After watching his team get decimated in a way that he will forever be haunted by the memory of, Guiao summarized the brutal truth of why their opponents outclassed them in every aspect of the game:

“They moved the ball really well. Anywhere or everywhere the ball lands, it’s a threat… The problem there is we did not have that kind of speed. There’s always a problem when you rotate and your bigs are not able to keep up with that kind of rotation.” 

That means you, Andray. 

Here’s another important point that Guiao noted: Italy’s guards were so tall that they could defend the Philippines’ bigs, and the Italian bigs were so athletic that they could stay in front of Gilas’ shorter guards. Over the years, analytical studies about basketball have become smarter and more complex, but sometimes, and especially in FIBA, it comes down to the simple question of who’s bigger and taller.

Italy was way bigger and taller than the Philippines. Not only that, Italy was the way smarter team. They passed the ball more times in one quarter than Gilas passed it to each other in a half. The basketball moved around like a Frisbee, so much so that it was confusing to even keep track of it on a television.

The Italians played such beautiful basketball against a bewildered Gilas defense that they almost made it look like art. Italy’s players were so wide open that they had enough time to pose for a second before letting the ball fly. On the other side, the Philippine players could barely see the rim. 

Everyone knew Italy was more talented, and to beat a team superior to you in talent, out-working them is at the very least mandatory. Italy out-worked the Philippines. They came in more prepared. It’s not an over-exaggeration to say that as a Gilas fan, that game was dispiriting to watch. With each Italy miss and Gilas make, somewhere, someone said, “Hay, salamat!”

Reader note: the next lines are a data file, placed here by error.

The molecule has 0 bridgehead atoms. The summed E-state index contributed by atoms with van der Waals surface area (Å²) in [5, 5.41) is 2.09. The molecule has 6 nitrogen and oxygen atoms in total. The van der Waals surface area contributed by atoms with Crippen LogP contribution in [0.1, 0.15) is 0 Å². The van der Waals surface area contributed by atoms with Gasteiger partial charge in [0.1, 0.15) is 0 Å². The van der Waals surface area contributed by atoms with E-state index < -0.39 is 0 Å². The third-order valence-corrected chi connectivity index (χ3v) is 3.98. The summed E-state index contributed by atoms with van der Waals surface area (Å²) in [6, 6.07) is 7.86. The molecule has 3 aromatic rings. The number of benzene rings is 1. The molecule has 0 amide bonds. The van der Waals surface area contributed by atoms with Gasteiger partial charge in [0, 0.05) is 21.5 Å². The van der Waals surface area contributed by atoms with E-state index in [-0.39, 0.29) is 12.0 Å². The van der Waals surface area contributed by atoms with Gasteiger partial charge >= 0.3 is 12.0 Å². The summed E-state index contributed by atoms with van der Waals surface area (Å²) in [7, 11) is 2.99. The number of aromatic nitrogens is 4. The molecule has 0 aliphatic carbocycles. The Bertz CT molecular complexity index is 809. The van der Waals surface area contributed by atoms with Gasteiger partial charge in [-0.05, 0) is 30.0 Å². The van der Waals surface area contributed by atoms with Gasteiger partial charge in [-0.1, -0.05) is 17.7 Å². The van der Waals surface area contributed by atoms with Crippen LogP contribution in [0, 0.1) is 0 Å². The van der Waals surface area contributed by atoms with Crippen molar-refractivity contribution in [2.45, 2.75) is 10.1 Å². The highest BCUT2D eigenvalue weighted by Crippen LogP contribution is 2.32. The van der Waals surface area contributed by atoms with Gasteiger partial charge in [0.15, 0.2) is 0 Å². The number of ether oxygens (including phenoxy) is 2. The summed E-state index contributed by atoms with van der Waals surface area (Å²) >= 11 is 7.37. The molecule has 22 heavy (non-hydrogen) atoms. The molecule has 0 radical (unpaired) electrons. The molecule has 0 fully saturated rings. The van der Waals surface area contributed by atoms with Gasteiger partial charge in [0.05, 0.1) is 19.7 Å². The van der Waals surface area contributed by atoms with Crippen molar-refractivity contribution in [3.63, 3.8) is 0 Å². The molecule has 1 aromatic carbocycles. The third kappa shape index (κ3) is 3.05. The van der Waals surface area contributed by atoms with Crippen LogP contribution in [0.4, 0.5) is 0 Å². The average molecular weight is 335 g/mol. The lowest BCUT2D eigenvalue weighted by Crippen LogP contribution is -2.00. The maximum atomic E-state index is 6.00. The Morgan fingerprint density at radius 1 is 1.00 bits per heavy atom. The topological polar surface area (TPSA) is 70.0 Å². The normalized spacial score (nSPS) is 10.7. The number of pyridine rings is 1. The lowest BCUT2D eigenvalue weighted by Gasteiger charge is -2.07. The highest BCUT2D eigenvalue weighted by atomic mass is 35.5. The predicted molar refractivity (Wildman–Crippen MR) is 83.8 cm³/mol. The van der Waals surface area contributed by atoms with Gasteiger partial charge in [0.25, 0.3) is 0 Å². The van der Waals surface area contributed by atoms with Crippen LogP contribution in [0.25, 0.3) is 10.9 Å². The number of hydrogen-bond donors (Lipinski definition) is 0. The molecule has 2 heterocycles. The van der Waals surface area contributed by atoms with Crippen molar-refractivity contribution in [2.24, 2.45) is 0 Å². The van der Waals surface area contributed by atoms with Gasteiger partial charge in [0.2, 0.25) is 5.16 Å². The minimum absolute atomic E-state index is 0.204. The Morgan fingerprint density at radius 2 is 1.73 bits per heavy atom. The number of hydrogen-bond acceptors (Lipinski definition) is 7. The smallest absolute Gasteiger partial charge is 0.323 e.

His political and business decisions aside, Philippine President Rodrigo Duterte’s face was a representation of the country’s mood when he was shown on television in the first half. Stoic. On the next play, Alessandro Gentile hit another three-pointer while half his body fell to the ground. It went in. Because, of course it did. If it was this bad against Italy, how much worse could it be against Serbia? 

Technically, the Philippines can still make the next round. Maybe they can beat NBA MVP candidate Nikola Jokic and the rest of the Serbians, or maybe put up a good fight, or at the very least, perform better than they did against the Italians. Maybe Gilas can defeat lower-ranked Angola and come home with one win, the same accomplishment they had in 2014, albeit not as momentous, which was a highlight in Philippine sports history.

But after last night’s prime time game with a far from prime time performance, can we say that Gilas is the favorite against Angola? 

Maybe it’s time to give the reins of the team to the younger Kiefer Ravena, Robert Bolick, and CJ Perez, who all grew up in the fluid, new-era style of modern basketball, which is most apparent in FIBA. Maybe it’s time to play June Mar Fajardo more than Blatche, because the man considered the PBA’s “Greatest of All Time” has proved time and time again he can perform at the global stage.

The beauty of Philippine basketball is the national team will always have men like Bolick, who will sacrifice his body to dive for a loose ball in a game where his team is already guaranteed of a loss. 

That’s the embodiment of “Puso.”

Puso, however, is not enough. Italy had their own puso. Serbia and Angola will play with puso. Everyone in the World Cup will. 

There will always be hope for Philippine basketball, especially with a rabid fan base backing them until the very end, without any conditions. 

But for one night, on the basketball court, Italy showed Gilas how far they still have to go. –